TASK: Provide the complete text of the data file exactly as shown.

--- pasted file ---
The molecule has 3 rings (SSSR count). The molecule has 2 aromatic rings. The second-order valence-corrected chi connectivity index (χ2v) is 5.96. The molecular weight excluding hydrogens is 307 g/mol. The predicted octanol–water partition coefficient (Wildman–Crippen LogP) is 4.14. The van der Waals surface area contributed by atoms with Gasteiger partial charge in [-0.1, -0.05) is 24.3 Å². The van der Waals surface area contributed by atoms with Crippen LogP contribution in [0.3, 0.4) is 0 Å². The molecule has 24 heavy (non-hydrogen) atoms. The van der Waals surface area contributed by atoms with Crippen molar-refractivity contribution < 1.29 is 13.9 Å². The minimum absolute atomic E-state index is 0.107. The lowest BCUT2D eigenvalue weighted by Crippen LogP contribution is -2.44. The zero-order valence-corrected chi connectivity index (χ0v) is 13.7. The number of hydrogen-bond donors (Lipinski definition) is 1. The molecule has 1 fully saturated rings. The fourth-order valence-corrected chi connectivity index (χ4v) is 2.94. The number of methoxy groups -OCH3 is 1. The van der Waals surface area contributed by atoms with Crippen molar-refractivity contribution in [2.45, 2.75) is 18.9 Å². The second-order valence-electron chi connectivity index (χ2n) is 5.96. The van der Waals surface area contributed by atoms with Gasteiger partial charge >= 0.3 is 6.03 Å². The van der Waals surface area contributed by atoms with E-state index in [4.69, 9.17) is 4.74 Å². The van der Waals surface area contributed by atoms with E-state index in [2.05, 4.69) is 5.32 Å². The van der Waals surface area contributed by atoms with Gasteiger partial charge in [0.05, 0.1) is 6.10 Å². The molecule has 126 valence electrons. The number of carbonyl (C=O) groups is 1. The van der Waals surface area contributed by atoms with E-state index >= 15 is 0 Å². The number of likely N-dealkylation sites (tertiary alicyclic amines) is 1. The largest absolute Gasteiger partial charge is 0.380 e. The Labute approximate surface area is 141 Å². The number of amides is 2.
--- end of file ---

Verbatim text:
The molecule has 3 rings (SSSR count). The molecule has 2 aromatic rings. The second-order valence-corrected chi connectivity index (χ2v) is 5.96. The molecular weight excluding hydrogens is 307 g/mol. The predicted octanol–water partition coefficient (Wildman–Crippen LogP) is 4.14. The van der Waals surface area contributed by atoms with Gasteiger partial charge in [-0.1, -0.05) is 24.3 Å². The van der Waals surface area contributed by atoms with Crippen LogP contribution in [0.3, 0.4) is 0 Å². The molecule has 24 heavy (non-hydrogen) atoms. The van der Waals surface area contributed by atoms with Crippen molar-refractivity contribution < 1.29 is 13.9 Å². The minimum absolute atomic E-state index is 0.107. The lowest BCUT2D eigenvalue weighted by Crippen LogP contribution is -2.44. The zero-order valence-corrected chi connectivity index (χ0v) is 13.7. The number of hydrogen-bond donors (Lipinski definition) is 1. The molecule has 1 fully saturated rings. The fourth-order valence-corrected chi connectivity index (χ4v) is 2.94. The number of methoxy groups -OCH3 is 1. The van der Waals surface area contributed by atoms with Crippen molar-refractivity contribution in [2.45, 2.75) is 18.9 Å². The second-order valence-electron chi connectivity index (χ2n) is 5.96. The van der Waals surface area contributed by atoms with Gasteiger partial charge >= 0.3 is 6.03 Å². The van der Waals surface area contributed by atoms with E-state index in [4.69, 9.17) is 4.74 Å². The van der Waals surface area contributed by atoms with E-state index in [2.05, 4.69) is 5.32 Å². The van der Waals surface area contributed by atoms with Gasteiger partial charge in [0.05, 0.1) is 6.10 Å². The molecule has 126 valence electrons. The number of carbonyl (C=O) groups is 1. The van der Waals surface area contributed by atoms with E-state index >= 15 is 0 Å². The number of likely N-dealkylation sites (tertiary alicyclic amines) is 1. The largest absolute Gasteiger partial charge is 0.380 e. The Labute approximate surface area is 141 Å². The number of amides is 2.